Counselling session with young black man talking to female counsellor holding a clipboard

Survivors of modern slavery overwhelmingly need access to suitable psychological assistance, and yet nearly half said that their needs were not being met according to a new report published today.

Research from the University of Birmingham, the University of Nottingham, and the Survivor Alliance, funded by the Modern Slavery and Human Rights Policy and Evidence Centre and Arts and Humanities Council (AHRC) has assessed the experiences of survivors of modern slavery in getting psychological support.

Working with 90 survivors and 26 service providers across England and Wales, researchers found that although the majority of participants had been able to access some form of assistance for their wellbeing, nearly half felt that support was inadequate to address their needs.

They don’t differentiate between different types of therapy, they just go, oh you got therapy and that's okay. There's no individual assessment to say whether that person's got the right therapy.

Survivor workshop

Key findings

  • 97% of survivors said that they needed psychological assistance, and
  • 81% of survivors had received some form of support – either individual counselling, group support or wellbeing activities, but
  • 44% of those who needed assistance said that their needs were not met.
  • Survivors raised the need for holistic and culturally-appropriate assistance with specialist services, noting that many providers didn’t have suitable familiarity with the unique challenges faced by modern slavery survivors.
  • Financial support to travel was identified as a key barrier to accessing services.
  • 26% of survivors said that not getting access to suitable accommodation was a key factor for their poor mental wellbeing

Caroline Bradbury-Jones, Professor of Gender Based Violence and Health at the University of Birmingham and co-author of the report said:

“For the nearly 50 million people around the world affected by modern slavery, the trauma that individuals experience threatens to affect their wellbeing long after they have been able to escape exploitation.

“This study is part of our portfolio of research within the Risk, Abuse and Violence research programme, where we have expertise in conducting participatory research with survivors. This latest report demonstrates how important survivors’ voices are in shaping the services they are accessing.”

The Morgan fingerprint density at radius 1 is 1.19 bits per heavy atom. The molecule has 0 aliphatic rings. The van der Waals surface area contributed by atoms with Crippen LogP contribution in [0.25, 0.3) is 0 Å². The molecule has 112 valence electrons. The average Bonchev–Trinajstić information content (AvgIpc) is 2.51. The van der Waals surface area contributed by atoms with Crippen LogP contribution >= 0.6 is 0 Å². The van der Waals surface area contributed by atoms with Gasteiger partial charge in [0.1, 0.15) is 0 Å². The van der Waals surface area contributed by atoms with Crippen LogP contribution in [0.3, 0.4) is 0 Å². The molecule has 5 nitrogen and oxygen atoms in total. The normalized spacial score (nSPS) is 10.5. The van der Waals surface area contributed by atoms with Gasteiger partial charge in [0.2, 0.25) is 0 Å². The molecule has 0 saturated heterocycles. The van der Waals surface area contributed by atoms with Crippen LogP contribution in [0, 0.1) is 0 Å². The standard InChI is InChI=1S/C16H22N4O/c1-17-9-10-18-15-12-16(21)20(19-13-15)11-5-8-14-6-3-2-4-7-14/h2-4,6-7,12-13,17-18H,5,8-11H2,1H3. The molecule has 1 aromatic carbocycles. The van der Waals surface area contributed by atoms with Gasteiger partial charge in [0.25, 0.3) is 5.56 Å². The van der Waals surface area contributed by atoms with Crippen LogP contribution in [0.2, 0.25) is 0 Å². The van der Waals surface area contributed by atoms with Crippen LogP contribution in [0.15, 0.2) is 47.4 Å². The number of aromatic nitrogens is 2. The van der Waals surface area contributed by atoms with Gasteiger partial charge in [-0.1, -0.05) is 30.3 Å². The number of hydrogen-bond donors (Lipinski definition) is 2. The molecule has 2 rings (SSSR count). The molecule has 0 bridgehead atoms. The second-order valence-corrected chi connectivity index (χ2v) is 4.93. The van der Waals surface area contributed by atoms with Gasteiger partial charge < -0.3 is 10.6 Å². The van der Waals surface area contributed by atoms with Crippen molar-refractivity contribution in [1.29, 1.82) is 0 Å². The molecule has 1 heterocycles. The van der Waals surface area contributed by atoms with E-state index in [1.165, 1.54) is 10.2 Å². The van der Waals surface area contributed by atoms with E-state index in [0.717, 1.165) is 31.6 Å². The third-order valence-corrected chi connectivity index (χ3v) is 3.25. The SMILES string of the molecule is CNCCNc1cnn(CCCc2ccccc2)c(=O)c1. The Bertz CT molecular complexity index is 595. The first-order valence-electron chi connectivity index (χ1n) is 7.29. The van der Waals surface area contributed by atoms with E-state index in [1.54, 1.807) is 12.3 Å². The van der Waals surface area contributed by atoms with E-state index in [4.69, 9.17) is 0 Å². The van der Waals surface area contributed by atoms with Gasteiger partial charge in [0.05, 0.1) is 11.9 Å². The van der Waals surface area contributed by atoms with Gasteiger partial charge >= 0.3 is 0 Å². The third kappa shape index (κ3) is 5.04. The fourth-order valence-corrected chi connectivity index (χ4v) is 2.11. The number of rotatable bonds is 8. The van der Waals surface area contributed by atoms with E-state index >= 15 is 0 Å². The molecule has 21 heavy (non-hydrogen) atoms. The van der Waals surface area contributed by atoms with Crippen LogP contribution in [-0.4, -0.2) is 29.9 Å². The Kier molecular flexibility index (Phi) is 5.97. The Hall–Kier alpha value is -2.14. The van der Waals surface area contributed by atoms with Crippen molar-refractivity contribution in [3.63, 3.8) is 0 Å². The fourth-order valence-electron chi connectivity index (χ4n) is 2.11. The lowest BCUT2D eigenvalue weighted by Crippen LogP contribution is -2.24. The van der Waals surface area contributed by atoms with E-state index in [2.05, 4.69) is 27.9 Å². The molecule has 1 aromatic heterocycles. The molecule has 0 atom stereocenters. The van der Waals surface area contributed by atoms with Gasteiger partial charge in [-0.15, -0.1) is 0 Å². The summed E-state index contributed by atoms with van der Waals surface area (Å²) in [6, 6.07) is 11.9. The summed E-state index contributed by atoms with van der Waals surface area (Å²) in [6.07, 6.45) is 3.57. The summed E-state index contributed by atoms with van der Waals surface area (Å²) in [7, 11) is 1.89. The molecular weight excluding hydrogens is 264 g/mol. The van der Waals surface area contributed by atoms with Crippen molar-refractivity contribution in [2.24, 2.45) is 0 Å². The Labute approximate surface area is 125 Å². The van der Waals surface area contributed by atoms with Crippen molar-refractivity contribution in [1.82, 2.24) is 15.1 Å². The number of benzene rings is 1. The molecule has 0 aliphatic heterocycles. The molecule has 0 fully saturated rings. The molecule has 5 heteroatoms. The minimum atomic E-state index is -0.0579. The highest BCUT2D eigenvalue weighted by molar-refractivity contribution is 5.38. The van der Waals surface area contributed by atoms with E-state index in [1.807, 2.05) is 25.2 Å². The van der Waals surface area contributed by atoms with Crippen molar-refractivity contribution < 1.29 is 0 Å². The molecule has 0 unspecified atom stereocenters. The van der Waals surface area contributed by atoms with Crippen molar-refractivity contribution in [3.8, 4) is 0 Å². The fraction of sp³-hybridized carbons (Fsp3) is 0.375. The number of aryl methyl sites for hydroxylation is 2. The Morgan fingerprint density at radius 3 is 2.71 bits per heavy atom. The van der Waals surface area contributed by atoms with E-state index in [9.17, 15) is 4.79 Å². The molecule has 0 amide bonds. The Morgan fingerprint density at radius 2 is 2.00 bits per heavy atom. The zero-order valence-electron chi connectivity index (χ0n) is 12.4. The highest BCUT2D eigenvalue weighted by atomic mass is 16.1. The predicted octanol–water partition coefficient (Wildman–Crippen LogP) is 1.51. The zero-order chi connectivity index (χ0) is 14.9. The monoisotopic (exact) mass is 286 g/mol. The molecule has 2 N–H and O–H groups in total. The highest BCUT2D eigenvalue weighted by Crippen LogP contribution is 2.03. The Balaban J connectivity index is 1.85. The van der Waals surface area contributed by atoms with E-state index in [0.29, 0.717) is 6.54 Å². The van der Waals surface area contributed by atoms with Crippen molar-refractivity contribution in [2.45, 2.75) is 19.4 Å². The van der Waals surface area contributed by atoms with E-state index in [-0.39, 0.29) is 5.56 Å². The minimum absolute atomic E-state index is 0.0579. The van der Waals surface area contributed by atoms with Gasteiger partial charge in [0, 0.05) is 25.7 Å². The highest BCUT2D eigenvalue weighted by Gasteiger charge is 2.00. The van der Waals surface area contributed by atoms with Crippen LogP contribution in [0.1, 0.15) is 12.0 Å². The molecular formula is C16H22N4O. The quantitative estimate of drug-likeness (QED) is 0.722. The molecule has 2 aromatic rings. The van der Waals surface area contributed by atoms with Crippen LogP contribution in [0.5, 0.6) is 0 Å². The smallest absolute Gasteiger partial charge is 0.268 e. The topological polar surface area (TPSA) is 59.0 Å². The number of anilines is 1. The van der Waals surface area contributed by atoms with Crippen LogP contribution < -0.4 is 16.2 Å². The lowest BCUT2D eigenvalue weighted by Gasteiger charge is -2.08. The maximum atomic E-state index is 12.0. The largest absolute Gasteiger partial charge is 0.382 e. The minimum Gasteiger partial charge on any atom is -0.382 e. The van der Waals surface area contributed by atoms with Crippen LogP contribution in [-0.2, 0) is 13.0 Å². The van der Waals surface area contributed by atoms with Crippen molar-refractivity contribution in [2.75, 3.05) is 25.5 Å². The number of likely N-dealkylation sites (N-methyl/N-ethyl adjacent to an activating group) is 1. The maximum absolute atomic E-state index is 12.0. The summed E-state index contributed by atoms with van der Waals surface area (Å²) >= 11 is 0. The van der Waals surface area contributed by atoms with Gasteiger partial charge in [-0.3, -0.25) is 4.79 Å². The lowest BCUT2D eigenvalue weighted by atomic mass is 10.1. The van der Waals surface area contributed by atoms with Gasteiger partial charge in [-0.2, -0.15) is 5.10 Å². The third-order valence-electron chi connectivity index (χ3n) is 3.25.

Nancy Esiovwa from the Survivor Alliance, one of the authors of the report, said:

“For me, going through the project where survivors of modern slavery were able not only involved from the start, but were able to themselves define what mental wellbeing means for them, was a game changer.

“Unfortunately, it’s not a standard practice yet but we hope this project will help expand the space where survivors can come as experts on research projects and help inform policies and practices.

“It was also eye opening to see how differently survivors see wellbeing to those who support them. Whilst practitioners tend to address mental health challenges such as the lack of sleep or anxiety in relative isolation, survivors see a much wider picture, with issues such as uncertainty immigration status, lack of access to jobs or education having a big impact on their overall wellbeing.”

Survivors as researchers

To best understand the way in which modern slavery survivors experience access and barriers to wellbeing support, seven survivors were recruited as peer researchers to co-produce the project. As well as gaining insights through the peer researchers, the report also reflects on key ways to develop and facilitate peer researchers from modern slavery survivors.

Liz Williams, Policy Impact Manager at the Modern Slavery and Human Rights Policy and Evidence Centre (Modern Slavery PEC), which funded the study, said:

“We would like to see survivors of modern slavery meaningfully involved in research. This is why we funded this study, to add to the learning on how to build towards that goal more effectively.

“Only by including survivors as peer researchers we can truly understand what is key to survivors’ wellbeing and recovery and for policies and programmes to support it.”